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How to Prevent Fires with Smart Home Technology

smart home technology
Smart technology helping make homes safer.

No longer the stuff of science fiction, smart home technology is here to stay. Global consumer spending is estimated to reach $123 billion by the end of 2021, according to market research firm Strategy Analytics, with North American households accounting for 40% of that figure. In addition to offering convenience and energy efficiency, smart devices can also enhance safety by preventing fires and/or providing early warning if a fire breaks out.

Consider the following smart technology options to protect your family and home from fire.

Stovetop Fire Prevention

According to the National Fire Protection Association (NFPA), cooking fires are the leading cause of home fires and home injuries. And unattended cooking is the number-one cause of fires. Stovetop monitors use motion-sensing technology to turn off the stove if left unattended. If the detector senses that you’ve left the kitchen, it begins a countdown to shut off the stove. When you return to the stove, the countdown resets.

Another safety device “listens” for the sound of a smoke alarm. Once triggered, the device cuts off the stove’s power supply after a 30-second delay, which gives you a chance to clear out the smoke or to turn off the smoke detector before shutdown.

Smart Smoke Detectors

Unless smoke detectors are connected to a central monitoring station, their ear-splitting alerts won’t do much good if no one is home to hear them. Enter the smart smoke detector. These devices send alerts to your smartphone, notifying you of issues wherever you are. Smart smoke alarms can also be connected to home security systems with central monitoring to alert both homeowners and the fire department. In addition, these units can shut down HVAC systems to help prevent smoke from spreading as people evacuate, and some systems can control lights, turn on cameras, and unlock doors. Many smart smoke detectors also pull double duty as carbon monoxide detectors.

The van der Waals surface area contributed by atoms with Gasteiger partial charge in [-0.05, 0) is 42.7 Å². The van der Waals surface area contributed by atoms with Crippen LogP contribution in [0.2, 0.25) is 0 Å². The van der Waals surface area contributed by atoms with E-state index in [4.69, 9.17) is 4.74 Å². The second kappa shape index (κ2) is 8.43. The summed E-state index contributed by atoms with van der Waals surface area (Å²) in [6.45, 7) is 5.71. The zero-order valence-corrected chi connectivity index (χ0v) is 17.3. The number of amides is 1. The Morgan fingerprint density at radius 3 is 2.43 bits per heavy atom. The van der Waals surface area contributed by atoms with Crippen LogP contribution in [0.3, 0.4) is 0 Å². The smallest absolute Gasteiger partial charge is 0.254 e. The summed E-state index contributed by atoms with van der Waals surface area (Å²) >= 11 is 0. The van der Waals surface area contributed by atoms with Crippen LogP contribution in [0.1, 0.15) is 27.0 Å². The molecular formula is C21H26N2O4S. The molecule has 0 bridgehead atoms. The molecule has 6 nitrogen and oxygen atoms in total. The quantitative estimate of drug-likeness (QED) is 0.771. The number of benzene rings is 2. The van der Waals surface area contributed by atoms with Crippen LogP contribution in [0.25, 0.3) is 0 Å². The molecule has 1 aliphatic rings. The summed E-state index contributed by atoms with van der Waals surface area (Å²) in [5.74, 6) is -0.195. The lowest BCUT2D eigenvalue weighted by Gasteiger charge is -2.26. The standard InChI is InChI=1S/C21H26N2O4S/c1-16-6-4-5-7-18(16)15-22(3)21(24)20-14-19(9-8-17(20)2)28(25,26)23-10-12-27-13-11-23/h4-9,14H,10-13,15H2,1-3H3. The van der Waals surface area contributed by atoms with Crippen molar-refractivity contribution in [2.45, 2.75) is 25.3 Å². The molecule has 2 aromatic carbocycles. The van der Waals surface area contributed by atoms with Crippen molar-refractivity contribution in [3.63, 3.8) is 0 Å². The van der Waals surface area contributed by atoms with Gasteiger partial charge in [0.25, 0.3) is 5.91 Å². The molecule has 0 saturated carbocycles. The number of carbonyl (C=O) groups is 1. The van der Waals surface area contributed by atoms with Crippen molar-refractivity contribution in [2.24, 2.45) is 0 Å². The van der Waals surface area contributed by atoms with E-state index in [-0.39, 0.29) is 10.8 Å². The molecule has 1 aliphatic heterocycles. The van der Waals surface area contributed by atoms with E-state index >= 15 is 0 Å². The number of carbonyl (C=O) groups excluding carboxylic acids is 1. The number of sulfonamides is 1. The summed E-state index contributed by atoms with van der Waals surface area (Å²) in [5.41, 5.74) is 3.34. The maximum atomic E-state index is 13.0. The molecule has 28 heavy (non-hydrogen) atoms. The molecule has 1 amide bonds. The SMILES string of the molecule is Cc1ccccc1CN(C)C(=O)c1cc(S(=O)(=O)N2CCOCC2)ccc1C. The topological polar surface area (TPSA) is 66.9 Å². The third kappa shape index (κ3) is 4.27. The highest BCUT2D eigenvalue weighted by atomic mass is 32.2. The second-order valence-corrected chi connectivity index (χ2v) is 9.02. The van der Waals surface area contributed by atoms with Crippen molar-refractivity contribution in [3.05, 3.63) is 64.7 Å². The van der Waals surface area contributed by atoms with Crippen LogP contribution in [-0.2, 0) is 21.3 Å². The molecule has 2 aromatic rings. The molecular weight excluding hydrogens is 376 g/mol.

As a bonus, these devices can also let you know when the battery is dying via a smartphone notification, rather than an irritating chirp at 2:00 a.m. Along those lines, however, these devices only last 10 years, a factor to consider when evaluating the hefty price tags, which run considerably more than a standard sealed-battery smoke detector with the same 10-year life span.

Smart Plugs and Outlets

Smart plugs and smart outlets can turn almost any small appliance into a smart device, one that you can control from your phone or from your digital assistant of choice. Did you forget to turn off your curling iron before leaving the house? Is the coffee maker still on? Turn them off with an app. Some devices automatically shut off power if the temperature of the wall socket and appliance plug gets too high (usually due to a malfunction), and most smart plugs are designed to shut down if they become overloaded.

Appliances that generate heat, like hair dryers and space heaters, typically require more power, which makes them poor candidates for smart plugs. Before plugging any device into a smart plug or outlet, check the manual for its energy requirements and confirm that it falls below the maximum output level of the plug or outlet.

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